The Mystery of The "Do Not Double" Coupon

Do you cringe when you have a coupon that says “Do Not Double or Triple”? Are you afraid that your store will not double it even when they have a double coupon policy? Well you are certainly not alone. Here are a few things you should know about doubling coupons.

If a coupon has the number 5 as the first number in the UPC code of the coupon, then the coupon will double at the register. If a coupon has the number 9 as the first number, then it will not double at the register as it’s coded not to do so. Coupons with the first number of 9 are usually found on blinkie coupons which are the coupons that are in that little red box that hangs off the shelf in your store.

So now you have a coupon with the number 5 (will double at the register) but it clearly states “Do Not Double” on the top (similar to the one pictured above). What happens?

First your store has to have a double coupon policy for any coupon to double. You must know your store coupon policy. Sometimes the same chain of stores, like ShopRite, may have different double policies such as only deduct up to $.99 or like mine, double all coupons that are up to $.99.

Now, onto the “Do Not Double” stamped on top of that coupon. If your store doubles a coupon, the doubled portion of the coupon is considerated a “store coupon”. Meaning that the store covers the cost of the double portion, not the manufacturer. Now there are some cases where deals have been made with the manufacturer that they (the manufacturer) will cover that extra double portion. For example,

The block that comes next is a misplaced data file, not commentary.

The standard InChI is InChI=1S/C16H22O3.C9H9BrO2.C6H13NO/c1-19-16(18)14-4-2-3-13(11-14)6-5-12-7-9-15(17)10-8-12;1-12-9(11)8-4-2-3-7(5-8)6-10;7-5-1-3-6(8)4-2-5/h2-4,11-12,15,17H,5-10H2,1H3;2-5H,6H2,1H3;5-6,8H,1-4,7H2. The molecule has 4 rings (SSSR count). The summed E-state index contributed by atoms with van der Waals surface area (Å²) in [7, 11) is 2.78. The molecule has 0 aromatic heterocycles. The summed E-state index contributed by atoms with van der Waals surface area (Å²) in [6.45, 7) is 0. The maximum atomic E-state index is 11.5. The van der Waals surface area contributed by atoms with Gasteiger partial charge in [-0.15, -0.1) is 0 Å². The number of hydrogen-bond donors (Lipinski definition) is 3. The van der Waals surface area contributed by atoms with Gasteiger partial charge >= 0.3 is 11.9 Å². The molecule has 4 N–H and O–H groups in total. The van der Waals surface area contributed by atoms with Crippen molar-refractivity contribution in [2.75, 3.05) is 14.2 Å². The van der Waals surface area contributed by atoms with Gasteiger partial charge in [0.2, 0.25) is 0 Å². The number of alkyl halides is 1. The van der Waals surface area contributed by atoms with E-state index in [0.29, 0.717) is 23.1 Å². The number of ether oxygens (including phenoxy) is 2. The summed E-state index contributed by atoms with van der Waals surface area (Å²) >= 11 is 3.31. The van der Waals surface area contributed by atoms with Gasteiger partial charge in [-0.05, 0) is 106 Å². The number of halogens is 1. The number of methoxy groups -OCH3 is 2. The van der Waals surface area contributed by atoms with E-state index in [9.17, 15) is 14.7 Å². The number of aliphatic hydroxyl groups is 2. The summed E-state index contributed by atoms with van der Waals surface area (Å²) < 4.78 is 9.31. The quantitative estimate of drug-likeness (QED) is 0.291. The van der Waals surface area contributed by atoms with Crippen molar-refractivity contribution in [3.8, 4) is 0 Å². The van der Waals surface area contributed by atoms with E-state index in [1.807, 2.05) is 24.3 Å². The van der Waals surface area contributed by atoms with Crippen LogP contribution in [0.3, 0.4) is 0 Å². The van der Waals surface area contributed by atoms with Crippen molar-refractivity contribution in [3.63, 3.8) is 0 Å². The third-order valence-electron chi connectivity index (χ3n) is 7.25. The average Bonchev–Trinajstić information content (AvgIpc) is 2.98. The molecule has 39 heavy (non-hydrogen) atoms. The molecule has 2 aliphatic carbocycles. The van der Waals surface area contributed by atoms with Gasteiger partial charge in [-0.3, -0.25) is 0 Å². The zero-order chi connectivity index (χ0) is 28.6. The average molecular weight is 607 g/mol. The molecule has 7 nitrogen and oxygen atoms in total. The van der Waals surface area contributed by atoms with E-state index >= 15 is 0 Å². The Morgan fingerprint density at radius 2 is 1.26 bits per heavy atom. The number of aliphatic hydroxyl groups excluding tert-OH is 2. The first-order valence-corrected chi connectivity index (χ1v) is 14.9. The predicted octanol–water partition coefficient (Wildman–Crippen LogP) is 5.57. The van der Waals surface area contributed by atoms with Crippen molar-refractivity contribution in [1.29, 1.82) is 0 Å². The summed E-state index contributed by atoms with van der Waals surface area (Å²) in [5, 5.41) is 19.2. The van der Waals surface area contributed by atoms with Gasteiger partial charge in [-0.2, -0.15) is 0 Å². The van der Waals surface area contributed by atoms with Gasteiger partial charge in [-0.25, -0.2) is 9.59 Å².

$.50 coupon <----manufacturer covers cost of coupon
$.50 doubled <----store covers cost in most cases. sometimes a manufacturer will cover this cost as well.
Total coupon price deducted: $1.00

In some cases the manufacturer will cover the full $1.00 if that is something that has been agreed upon between the manufacturer and store. When a coupon says “Do Not Double” it simply means that the manufacturer will not cover that second $.50, so it’s at the stores discretion whether or not they will still double it.

What does all this mean to you as a consumer. Honestly, nothing. If your store doubles, then they should still double this “Do Not Double” coupon as the store is offering that extra $.50 (as in the case of the example I gave) as a store coupon whether they are being reimbursed or not.

My suggestion, now that you understand why a coupon states “Do Not Double”, is to stop by your customer service counter and have a chat with them about their policies. If they don’t know, ask to speak with a manager so you can be sure you have the correct information.

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